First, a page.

In private schools, like public schools, there’s a wide range of homework policies. Unlike in public schools, though, private school policies aren’t regulated by the government. Private schools are normally free to come up with their own homework policies.
Yet, private schools vary in their educational objectives. And these objectives affect their homework policies.
Private schools can be divided into two main homework camps:
On the one hand, traditional, academic schools tend to be more pro-homework. These schools have a standard curriculum which is content-based and rooted in the core disciplines. Their teachers typically deliver a unified and tightly structured curriculum through direct instruction.
Traditional schools view homework as essential to education. They assign homework to school-age students on a regular basis, increasing the amount and level of difficulty with each grade.
On the other hand, progressive schools tend to be more anti-homework. These schools include (but aren’t limited to) Montessori, Waldorf, and Reggio Emilia schools. They typically provide little direct instruction, and less objective evaluation than traditional schools.
Instead of teaching core subjects through transmitting factual knowledge, progressive schools place children’s interests and ideas at the heart of the learning experience. They also tend to have what we at Our Kids call a supportive academic culture, one focused largely on instilling a love of learning and lifelong curiosity in students.
Many progressive schools view homework as less essential to education and assign less homework to students than traditional schools, especially in the upper grades. In fact, some progressive schools do not assign homework in any grade.
Many of these anti-homework progressivist schools use a practice called classroom flipping. In these schools, students do more “sit-down” learning at home, such as reading or writing. Meanwhile, they do more applied learning activities in class, such as group exercises or in-class presentations.
Classroom flipping is similar to the way some university courses are taught. At this level, students often do “sit-down” reading and studying at home, and then have class and group discussions in school.
Because classroom flipping is a fairly new practice, there’s been little to no research done on it. We’ve begun, though, to compile some data on classroom flipping, including which schools featured on OurKids.net use this practice. Our main aim is to be able to draw some conclusions about its value, in comparison with more traditional approaches to homework.
Figure 5: The average amount of homework assigned by grade for traditional versus progressive schools, as featured on OurKids.net. Note that while traditional schools on average assign more homework than progressive schools, a significant difference doesn’t emerge until the high school years, from Grade 9 to 12.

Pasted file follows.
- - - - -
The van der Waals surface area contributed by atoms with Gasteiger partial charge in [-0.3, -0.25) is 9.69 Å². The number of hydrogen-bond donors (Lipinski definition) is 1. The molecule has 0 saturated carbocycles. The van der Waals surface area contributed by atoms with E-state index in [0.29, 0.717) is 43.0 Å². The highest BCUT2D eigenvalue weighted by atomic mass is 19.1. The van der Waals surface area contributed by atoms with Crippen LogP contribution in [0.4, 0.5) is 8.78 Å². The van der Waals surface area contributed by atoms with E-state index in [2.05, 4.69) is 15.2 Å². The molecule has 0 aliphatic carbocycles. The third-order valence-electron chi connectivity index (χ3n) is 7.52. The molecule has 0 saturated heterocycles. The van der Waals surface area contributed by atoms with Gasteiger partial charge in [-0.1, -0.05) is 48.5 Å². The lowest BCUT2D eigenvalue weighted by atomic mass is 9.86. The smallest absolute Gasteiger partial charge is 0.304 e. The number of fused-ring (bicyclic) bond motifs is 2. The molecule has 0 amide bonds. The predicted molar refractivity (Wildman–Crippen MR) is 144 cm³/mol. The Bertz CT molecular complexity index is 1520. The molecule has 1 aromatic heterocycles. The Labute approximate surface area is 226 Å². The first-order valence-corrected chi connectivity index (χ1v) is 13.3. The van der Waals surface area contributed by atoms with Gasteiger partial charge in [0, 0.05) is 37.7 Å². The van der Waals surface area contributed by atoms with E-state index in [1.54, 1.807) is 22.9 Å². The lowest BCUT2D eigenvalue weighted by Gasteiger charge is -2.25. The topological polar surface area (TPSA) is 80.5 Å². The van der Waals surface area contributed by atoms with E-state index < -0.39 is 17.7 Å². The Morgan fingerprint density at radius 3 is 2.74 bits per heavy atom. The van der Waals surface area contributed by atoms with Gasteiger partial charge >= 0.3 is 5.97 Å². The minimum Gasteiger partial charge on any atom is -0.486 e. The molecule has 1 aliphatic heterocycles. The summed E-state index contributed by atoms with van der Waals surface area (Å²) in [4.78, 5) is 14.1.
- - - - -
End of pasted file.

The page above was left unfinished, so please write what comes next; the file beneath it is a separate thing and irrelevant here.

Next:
The jury is still out on homework. Despite lots of research, there’s little agreement on the merits of homework, and its merits versus its costs. But research seems to suggest, if nothing else, that homework can enhance learning in many ways.
Part of choosing the right school for your child involves looking at schools’ homework policies. To start, you should find out whether your child’s current or prospective school has a homework policy. If the school doesn’t have a homework policy, you should find out whether any of its programs, classes, or teachers have homework policies.
If your child’s school (or program or class) does have a homework policy, you should ask for a hard or softcopy of the homework policy document. With this in hand, you can take a close look at the homework policy, and decide whether it’s appropriate and well-suited for your child.
Although there’s no such thing as the perfect or “one-size-fits-all” homework policy, good ones provide an explicit set of guidelines for assigning homework.
These guidelines should be well-supported by the relevant research. Ideally, they should also be clearly communicated to teachers and educators, and in some cases, students and parents.
Below, we provide you our own set of guidelines for evaluating a school’s homework policy. This is meant to help you decide whether a school's homework policy passes muster. Keep in mind, this list is not exhaustive.
Questions to ask high schools
Some key questions to ask when you’re choosing a high school (August 24, 2022)
Questions to ask elementary schools
Some key questions to ask when you’re choosing an elementary or primary school for your child (August 24, 2022)
The Canadian Council of Montessori Administrators
Promoting standards of excellence in Montessori education (August 22, 2022)
Profile of Mark Musca, Head of School, Albert College
“Not only did I come (to Albert) as a staff member, I was also a parent.” (August 2, 2022)
Profile of John Liggett, Head of School, The Country Day School
“Most days, my job here doesn’t feel like work.” (August 2, 2022)